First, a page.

By Josh Rogin
Feb. 9, 2007
Defense Department computer networks are probed and attacked hundreds of
time each day. But a recent attack on the civilian Internet is causing
DOD officials to re-examine whether the policies under which they fight
cyber battles are tying their hands.
This is an area where technology has outstripped our ability to make
policy, said Air Force Gen. Ronald Keys, Commander of Air Combat
Command. We need to have a debate and figure out how to defend
Unlike in the war on terror, DOD cant go after cyber attackers who plan
or discuss crimes until they act, Keys said. Web sites in other
countries are beyond DODs reach, he added. If theyre not in the United
States, you cant touch 'em.
Keys said it would probably take a cyber version of the 9/11 attacks to
make the U.S. realize that barriers to action in cyberspace should be
The danger is real, officials say. On Feb 5, an organized group of
hackers perpetrated the most powerful set of attacks since 2002. The
attacks targeted UltraDNS, the company that runs several servers that
manage traffic for domains that end with .org and other extensions,
according to several reports.
Although the hackers made efforts to conceal their identity, large
amounts of rogue data was traced back to servers in South Korea, the
reports stated. The Associated Press wrote that a traffic server
operated by the Defense Department was affected.
Affected or not, senior DOD cyber officials have taken notice. They
spoke about its defense implications at the Air Warfare Symposium in
Orlando, Fla., hosted by the Air Force Association today.
The recent UltraDNS attacks raised several questions for DOD policy
makers, Keys said. How do you react to that attack? How do you trace it
back? What are the legalities included? What do you do when you do find
them? Its a huge challenge, he said.
DOD must consider more aggressive measures, including penetrating enemy
networks, infiltrating wi-fi, phishing for passwords, and e-mail
deception, Keys said. Cyber attack forces could replace traditional
forces in future attack missions, he said.
The current cyber threat is divided into three tiers: hackers,
criminals, and nation-states, with increasing levels of resources and
investment in cyber capabilities, said U.S. Strategic Commander General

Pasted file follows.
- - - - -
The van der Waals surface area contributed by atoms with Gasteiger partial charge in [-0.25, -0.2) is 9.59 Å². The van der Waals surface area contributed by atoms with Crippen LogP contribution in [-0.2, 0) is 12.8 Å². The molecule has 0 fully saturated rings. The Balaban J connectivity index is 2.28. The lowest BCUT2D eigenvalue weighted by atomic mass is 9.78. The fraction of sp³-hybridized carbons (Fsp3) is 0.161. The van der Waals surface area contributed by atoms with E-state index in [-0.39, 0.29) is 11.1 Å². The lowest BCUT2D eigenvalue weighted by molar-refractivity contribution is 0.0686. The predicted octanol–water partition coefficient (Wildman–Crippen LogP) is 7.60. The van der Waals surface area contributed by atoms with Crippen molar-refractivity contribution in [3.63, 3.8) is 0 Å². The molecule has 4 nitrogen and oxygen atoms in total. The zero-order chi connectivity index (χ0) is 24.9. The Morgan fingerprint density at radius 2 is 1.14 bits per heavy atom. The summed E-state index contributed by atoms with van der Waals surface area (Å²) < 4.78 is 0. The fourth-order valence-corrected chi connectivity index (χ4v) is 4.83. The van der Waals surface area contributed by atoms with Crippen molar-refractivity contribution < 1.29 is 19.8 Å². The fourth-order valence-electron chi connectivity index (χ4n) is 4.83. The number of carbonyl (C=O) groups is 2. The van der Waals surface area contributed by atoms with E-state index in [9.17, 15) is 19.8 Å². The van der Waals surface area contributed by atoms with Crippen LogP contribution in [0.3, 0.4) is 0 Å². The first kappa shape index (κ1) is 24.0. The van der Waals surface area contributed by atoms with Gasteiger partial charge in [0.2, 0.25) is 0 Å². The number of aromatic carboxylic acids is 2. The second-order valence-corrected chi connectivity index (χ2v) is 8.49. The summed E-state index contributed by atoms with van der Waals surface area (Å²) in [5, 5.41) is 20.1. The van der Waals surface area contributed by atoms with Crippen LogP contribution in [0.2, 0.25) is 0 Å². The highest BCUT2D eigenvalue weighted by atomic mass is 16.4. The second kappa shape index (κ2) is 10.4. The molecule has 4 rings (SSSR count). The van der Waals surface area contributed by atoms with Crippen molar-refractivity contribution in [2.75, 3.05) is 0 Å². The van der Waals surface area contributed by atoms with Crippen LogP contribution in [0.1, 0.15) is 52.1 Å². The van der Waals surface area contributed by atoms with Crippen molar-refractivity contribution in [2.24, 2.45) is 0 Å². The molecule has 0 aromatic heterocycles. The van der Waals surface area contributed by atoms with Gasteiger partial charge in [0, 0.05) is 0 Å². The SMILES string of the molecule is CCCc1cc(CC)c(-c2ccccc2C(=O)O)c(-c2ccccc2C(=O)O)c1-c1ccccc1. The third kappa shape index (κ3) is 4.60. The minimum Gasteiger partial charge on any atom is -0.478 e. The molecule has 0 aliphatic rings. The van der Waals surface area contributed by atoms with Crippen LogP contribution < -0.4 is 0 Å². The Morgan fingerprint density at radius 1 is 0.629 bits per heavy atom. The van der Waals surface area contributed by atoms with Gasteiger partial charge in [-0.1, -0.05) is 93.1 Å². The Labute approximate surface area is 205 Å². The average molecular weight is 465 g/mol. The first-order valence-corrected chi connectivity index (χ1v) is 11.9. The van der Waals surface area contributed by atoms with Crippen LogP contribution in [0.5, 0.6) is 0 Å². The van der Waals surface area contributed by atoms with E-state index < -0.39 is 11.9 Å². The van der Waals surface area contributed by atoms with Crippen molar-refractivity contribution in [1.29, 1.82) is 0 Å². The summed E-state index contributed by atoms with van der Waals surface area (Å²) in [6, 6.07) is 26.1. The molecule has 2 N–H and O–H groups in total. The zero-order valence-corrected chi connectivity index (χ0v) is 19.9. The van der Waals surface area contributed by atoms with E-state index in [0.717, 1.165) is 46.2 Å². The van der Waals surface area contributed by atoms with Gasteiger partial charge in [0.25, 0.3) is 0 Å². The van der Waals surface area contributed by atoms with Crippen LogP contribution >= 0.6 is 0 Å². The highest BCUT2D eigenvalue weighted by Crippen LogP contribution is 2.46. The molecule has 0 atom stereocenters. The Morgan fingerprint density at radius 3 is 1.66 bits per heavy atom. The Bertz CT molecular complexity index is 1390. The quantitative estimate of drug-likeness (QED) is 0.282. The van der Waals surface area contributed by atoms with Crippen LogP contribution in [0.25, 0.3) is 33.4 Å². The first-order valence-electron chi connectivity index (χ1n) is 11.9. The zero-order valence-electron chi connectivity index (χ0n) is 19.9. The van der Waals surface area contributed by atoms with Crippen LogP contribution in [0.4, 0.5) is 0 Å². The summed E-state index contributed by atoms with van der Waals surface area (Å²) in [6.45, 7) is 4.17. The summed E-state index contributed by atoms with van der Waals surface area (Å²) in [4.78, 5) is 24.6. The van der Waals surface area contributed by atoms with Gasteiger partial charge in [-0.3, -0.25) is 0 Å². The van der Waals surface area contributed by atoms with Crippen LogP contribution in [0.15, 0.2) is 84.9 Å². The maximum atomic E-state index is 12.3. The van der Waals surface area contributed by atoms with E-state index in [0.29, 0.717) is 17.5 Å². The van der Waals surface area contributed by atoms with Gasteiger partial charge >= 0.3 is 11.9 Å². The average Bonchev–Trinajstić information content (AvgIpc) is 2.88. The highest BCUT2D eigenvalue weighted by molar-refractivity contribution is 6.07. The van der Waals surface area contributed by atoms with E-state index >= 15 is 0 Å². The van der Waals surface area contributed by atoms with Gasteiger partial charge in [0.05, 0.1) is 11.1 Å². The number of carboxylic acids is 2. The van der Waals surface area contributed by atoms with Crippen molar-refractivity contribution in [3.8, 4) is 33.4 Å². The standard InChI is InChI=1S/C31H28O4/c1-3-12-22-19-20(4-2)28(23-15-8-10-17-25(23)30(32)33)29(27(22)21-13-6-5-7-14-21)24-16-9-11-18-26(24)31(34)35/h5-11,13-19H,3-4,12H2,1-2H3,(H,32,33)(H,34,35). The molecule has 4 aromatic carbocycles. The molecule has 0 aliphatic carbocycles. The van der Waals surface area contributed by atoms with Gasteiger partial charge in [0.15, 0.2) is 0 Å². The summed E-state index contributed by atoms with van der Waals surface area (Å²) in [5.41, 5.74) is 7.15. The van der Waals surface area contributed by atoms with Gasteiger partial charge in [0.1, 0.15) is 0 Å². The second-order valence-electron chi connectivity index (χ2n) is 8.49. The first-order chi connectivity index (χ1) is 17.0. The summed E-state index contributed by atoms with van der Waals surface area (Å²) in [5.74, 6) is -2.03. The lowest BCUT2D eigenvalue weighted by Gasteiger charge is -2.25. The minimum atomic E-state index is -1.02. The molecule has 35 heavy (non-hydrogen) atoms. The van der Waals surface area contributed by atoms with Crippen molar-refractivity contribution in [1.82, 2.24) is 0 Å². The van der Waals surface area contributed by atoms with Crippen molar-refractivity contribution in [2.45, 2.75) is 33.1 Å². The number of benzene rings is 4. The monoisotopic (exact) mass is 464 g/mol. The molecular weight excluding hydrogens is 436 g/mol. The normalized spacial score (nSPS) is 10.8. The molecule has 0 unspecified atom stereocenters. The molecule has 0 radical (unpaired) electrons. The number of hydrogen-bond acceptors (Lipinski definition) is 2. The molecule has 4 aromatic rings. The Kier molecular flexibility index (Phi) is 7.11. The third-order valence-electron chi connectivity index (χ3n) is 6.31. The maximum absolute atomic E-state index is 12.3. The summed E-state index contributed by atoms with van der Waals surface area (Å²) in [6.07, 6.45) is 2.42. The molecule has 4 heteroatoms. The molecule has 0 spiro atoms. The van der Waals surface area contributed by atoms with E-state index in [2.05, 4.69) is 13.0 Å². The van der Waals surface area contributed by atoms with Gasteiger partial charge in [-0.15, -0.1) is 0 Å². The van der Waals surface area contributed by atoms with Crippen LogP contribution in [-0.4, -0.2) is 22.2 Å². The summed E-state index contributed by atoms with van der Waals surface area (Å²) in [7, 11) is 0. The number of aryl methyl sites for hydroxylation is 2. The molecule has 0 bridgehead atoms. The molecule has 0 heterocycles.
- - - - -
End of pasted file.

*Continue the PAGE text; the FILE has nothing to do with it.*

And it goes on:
James Cartwright, speaking at the conference.
The U.S. cyber warfare strategy is divided among three fiefdoms,
reconnaissance, offense, and defense, Cartwright said. This results in a
passive, disjointed approach that undermines the military's cyberspace
operations, he added.
Were already at war in Cyberspace, have been for many years, said Keys
Terrorists use the Internet extensively, through remotely detonated
bombs, GPS, Internet financial transactions, navigation jamming, bogs,
bulletin boards, and chat rooms.
Hacker tools are readily available on the Internet, and several sites
promote products that give people the ability to circumvent DODs
security measures, Keys said. But policy and law prevent the department
from shutting down these sites.
Cyberspace is the only warfighting domain in which the U.S. has peer
competitors, Keys said. The Chinese Communist government said in a
recent military white paper that its goal is to be capable of winning
informationized war by the middle of the 21st century, he noted.
DOD is also vulnerable because it procures technology components, such
as computer chips, from China. The companies there could embed
threatening technologies in the chips and then use them for malicious
purposes, Keys said. If theyre good enough [at hiding the technology],
then how would you know? he asked.
Several attacks have disabled government computer systems over the last
few months. In November, the Naval War College took its computers
offline for weeks after a foreign network attack disabled the system. In
July, the Commerce Departments Bureau of Industry and Security had to
replace hundreds of computers following an intrusion that was admitted
to have originated from Chinese servers.
Keys ACC, headquartered at Langley AFB, Va., provides command, control,
communications and intelligence systems to the Air Force and conducts
global information operations. The command is also oversees the 8th Air
Force at Barksdale AFB, La., which will soon become the Air Forces Cyber
Command, it was announced in October.
Cyber Command will focus on integrating reconnaissance, offensive, and
defense operations in cyberspace, Keys said. DOD is dependent on its
networks for almost all its missions, he added. Its entwined into
everything we do.
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